Why do photos of light draw our “likes” and eyes?
Photos of light and shadow are some of the easiest pics to pass as ‘artsy.’ There is something about golden hour, white light, candle light, sunset and the glow of screens and lightbulbs that simple draws us.
While some may see it as a negative thing like a moth to flame, I think our attraction to light and pictures of light goes beyond a mere desire toward things that glow.
We like light because we crave contrast.
There is no golden hour without dusk. There is no white light without noir shadows. There is no candle light without smoky darkness and no sunset without a moon. Of course there is the sickly glow of fluorescents or the midnight oil glow of a laptop screen; not all light is attractive.
Still we live our days under light and seek it again when we are in the dark. It provides direct contrast and beauty to the things we see.
In many ways the contrast of light is similar to our desire to compare. Comparison is all about making ourselves look better. Lighten a photo and the details come forth. We throw shade on others to make ourselves brighter.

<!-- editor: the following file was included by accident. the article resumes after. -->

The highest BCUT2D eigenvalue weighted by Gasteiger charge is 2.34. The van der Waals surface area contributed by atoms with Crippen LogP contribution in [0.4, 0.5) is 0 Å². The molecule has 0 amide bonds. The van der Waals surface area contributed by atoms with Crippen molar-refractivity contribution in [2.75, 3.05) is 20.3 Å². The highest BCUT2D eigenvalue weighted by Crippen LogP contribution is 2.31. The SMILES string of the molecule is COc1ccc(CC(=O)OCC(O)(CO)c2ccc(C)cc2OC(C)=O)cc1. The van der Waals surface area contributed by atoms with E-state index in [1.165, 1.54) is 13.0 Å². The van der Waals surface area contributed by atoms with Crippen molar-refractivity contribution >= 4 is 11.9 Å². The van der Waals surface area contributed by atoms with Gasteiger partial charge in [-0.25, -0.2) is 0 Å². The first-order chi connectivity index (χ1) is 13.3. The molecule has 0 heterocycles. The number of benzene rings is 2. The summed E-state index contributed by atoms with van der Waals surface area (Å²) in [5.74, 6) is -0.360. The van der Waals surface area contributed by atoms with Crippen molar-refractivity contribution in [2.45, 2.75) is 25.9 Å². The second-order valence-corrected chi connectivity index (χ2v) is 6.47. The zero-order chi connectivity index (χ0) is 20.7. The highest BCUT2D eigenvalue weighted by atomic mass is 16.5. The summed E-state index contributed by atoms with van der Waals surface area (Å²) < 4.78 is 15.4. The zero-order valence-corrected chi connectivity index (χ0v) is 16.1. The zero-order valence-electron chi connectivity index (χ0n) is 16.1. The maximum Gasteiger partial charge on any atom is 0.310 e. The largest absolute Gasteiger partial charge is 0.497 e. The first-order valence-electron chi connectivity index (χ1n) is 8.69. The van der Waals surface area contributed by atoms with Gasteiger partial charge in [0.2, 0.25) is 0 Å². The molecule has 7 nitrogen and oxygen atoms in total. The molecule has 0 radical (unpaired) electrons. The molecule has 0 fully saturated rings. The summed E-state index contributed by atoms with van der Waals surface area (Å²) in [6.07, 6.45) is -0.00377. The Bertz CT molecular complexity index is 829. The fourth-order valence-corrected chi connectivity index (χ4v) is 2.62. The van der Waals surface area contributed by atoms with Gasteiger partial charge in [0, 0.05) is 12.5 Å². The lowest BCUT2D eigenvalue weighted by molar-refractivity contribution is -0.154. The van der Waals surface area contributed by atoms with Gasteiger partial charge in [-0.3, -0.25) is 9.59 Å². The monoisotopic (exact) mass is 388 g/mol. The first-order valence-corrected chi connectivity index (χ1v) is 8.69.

We photograph light to immortalize the shapes we see when things are pure, illuminated, fiercely real and good. That’s why Instagram has filters.
Strange though is the idea that we can’t look directly into every light source. We can emulate them with good engineering and smaller concentrations of light, but most optometrists would warn against looking directly into the sun.
It’s because the sun is the source and ideal of all the other lights we live by. It’s our example, archetype and ultimate contrast. No wonder the dark got such a bad reputation.
These photos of my apartment make me grateful for the lodging I have and the good sunny weather I can enjoy. It’s a contrast to being here in winter or having a place that didn’t let light in.
Photograph away and let the light in.